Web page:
Jeremy Clarkson gives insight into 'busy night' on the farm
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A notoriously impatient person, Jeremy Clarkson, 61, made it clear he doesn’t accept lateness as an excuse when it comes to scheduled meetings. And if any of his team are late, well… he implements his likeable dark humour, sits back and watches the chaos unfold.
I always say: ‘So that’s decided then. Jim’s for the chop… Oh, hi Jim
It comes after the newbie farmer touched on reports that Prime Minister Boris Johnson is notoriously late for meetings.
To try to rectify his reputation for being behind, the PM reportedly set his watch ten minutes fast.
“Really? So he did this and then what, forgot?” Jeremy penned in reaction to the news in his latest column for The Sun.
“If that’s the case, he has no business running the country.”
The Grand Tour presenter went on to reel off his pet peeves about lateness, continuing: Late people always have an excuse. The traffic was bad.
“I bumped into an old friend on the way. I had to make the kids’ tea.
“But the truth of the matter is that you were late because you didn’t set off in time. And that’s rude. And it’s especially rude when you’re late for a Zoom call.”
He admitted in real life it’s easier to make small talk until everyone is at the meeting, but described the situation on Zoom as “awkward”.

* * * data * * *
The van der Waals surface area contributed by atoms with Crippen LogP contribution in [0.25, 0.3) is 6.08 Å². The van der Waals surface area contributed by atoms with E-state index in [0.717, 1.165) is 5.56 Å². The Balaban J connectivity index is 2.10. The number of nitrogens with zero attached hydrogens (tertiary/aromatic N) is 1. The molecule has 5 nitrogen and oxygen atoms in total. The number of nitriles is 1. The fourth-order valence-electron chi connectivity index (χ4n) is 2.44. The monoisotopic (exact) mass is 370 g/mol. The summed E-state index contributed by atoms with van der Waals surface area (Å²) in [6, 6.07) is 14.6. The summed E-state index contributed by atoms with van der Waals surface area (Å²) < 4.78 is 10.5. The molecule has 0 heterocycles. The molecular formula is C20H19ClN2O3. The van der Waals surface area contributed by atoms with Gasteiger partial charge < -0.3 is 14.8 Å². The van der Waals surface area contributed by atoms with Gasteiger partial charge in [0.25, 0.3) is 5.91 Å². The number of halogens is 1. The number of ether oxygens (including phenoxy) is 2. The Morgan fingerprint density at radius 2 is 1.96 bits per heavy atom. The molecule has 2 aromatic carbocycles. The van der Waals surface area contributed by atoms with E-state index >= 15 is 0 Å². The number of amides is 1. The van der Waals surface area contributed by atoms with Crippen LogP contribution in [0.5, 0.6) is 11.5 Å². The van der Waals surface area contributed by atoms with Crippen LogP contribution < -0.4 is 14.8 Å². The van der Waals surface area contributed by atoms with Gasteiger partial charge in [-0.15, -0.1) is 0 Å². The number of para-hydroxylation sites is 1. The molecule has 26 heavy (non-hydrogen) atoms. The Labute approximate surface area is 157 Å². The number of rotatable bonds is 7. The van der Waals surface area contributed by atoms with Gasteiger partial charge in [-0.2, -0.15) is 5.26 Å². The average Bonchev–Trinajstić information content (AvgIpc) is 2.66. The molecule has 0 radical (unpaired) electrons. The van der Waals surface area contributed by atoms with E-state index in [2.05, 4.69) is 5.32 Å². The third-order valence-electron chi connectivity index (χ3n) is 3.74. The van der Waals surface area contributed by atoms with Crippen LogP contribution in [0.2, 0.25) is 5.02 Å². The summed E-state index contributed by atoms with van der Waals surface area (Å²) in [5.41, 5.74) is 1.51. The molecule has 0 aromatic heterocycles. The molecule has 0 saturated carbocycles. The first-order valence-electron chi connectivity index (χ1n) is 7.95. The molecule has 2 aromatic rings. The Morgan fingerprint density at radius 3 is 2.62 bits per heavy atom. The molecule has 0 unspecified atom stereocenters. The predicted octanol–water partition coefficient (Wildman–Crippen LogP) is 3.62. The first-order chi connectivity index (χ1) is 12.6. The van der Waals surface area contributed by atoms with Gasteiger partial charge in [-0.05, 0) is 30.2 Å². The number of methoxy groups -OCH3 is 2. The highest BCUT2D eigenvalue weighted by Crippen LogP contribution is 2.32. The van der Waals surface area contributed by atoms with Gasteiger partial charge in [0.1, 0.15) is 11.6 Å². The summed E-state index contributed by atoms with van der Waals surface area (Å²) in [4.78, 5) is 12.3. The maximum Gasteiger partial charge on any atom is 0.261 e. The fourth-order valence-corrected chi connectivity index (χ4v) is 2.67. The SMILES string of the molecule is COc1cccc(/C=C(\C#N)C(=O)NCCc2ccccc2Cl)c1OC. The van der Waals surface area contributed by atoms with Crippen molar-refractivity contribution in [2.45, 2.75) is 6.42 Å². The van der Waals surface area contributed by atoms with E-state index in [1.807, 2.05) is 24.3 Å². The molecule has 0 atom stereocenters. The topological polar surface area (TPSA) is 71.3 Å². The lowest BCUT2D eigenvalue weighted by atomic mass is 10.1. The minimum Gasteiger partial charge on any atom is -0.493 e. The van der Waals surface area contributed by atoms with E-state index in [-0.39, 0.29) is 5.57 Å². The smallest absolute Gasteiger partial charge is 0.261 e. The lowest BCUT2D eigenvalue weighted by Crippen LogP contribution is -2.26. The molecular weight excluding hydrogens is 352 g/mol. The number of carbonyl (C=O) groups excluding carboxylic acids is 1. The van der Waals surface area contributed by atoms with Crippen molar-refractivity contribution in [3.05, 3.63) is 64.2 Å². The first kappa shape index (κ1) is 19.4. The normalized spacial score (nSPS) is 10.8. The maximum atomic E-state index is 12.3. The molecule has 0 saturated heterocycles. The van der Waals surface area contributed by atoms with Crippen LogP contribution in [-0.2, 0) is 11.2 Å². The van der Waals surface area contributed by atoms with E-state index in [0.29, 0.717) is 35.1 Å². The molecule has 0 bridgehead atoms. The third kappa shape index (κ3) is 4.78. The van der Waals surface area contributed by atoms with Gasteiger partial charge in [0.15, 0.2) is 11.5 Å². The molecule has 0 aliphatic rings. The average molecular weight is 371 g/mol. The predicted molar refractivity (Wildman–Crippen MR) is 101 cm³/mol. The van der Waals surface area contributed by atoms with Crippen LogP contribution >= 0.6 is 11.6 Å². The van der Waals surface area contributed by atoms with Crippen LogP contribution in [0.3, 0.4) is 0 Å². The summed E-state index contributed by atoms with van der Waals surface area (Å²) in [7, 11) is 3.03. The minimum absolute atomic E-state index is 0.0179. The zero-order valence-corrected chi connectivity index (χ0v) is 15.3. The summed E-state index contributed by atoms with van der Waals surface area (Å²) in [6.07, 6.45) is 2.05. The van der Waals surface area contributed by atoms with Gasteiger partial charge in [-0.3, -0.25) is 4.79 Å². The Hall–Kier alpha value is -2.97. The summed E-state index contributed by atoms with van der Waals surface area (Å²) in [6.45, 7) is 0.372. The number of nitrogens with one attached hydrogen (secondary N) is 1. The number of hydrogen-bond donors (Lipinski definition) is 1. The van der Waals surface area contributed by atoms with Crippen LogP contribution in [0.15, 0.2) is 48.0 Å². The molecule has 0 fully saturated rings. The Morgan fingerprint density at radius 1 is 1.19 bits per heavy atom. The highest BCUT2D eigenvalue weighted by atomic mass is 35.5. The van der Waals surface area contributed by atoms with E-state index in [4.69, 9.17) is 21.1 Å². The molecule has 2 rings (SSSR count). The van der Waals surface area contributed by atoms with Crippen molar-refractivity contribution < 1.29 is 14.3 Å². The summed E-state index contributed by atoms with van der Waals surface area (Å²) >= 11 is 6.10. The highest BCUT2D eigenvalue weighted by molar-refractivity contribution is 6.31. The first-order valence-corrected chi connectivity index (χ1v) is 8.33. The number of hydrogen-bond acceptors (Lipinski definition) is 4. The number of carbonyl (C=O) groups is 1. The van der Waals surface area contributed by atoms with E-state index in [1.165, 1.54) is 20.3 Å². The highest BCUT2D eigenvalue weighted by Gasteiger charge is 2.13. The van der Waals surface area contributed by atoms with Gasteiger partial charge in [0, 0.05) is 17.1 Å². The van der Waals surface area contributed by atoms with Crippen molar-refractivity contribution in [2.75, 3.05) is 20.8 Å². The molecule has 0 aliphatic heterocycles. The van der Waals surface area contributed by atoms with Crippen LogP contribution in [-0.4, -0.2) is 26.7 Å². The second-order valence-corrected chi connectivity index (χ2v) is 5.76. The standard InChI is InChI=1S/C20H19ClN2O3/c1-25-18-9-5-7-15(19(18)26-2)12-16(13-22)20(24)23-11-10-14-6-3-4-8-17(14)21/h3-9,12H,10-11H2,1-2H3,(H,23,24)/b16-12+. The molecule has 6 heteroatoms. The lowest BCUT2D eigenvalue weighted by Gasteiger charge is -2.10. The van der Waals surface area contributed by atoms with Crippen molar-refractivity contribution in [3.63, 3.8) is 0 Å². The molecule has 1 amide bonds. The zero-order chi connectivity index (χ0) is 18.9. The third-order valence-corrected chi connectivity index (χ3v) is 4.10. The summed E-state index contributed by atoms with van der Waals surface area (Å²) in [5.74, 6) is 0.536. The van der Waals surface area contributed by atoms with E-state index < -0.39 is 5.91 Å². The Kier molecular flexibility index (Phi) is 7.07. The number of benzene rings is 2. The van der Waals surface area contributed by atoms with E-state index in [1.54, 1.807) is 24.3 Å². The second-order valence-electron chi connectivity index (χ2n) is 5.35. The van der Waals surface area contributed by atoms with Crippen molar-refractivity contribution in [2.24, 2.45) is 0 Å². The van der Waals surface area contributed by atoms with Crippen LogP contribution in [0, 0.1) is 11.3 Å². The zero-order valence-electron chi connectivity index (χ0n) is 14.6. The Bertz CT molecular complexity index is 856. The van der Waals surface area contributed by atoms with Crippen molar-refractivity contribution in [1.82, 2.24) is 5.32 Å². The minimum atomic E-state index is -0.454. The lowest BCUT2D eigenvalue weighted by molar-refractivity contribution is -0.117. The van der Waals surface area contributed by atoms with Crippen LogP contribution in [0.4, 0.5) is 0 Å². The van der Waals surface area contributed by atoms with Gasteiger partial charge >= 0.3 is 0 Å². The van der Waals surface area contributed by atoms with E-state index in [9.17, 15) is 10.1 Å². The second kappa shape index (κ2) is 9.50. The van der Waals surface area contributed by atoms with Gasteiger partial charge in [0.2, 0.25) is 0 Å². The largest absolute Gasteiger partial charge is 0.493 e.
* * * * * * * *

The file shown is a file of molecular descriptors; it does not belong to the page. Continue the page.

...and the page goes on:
“Everyone just sits there shuffling their feet and playing with their phone,” he sighed.
“To try to break the embarrassment, I always keep my microphone turned off because it’s funny watching people using sign language to try to explain they can’t hear me.
“And then, when I do turn it on, having pretended it was all a great struggle, at least we can talk about the problems of modern technology until the late arrival has entered the ‘room’.
“At which point, I always say: ‘So that’s decided then. Jim’s for the chop… Oh, hi Jim.'”
But Jezza had more pressing things on his mind – his health.
The presenter is more concerned about falling over than he has ever been in his life.
The former Top Gear star, who is no stranger to risking his life or serious injury driving fast cars around a track, said that at 61, falling and injuring himself in his day-to-day life has become a “realistic worry”.
While joking about causing an earthquake as he recalled climbing over a gate in the fields, he said he fears falling over at home or while working on his Diddly Squat farm in the Cotswolds.
At home, he described getting out of the shower caused him a lot of worry as the potential for injury was high because of the slippery surfaces.
Getting undressed before bed at night time was also a concern, due to the need to balance on one leg.
“You should see me getting out of the shower. I’m always worried that when I lift one foot over the edge of the tray, the other will lose traction and I’ll fall over, landing chin first on the edge of the bath,” he penned.
“I am similarly scared when I’m taking off my trousers at night because at one point I have to balance on one leg and what if it’s not up to the job?”
He added: “This is a realistic worry. Because when you are 61 and you weigh as much as a railway locomotive, you are constantly aware that your knees are only any good at keeping you upright.
“They cannot absorb any sort of impact at all, which means you can no longer jump off anything. Not even a small step.”
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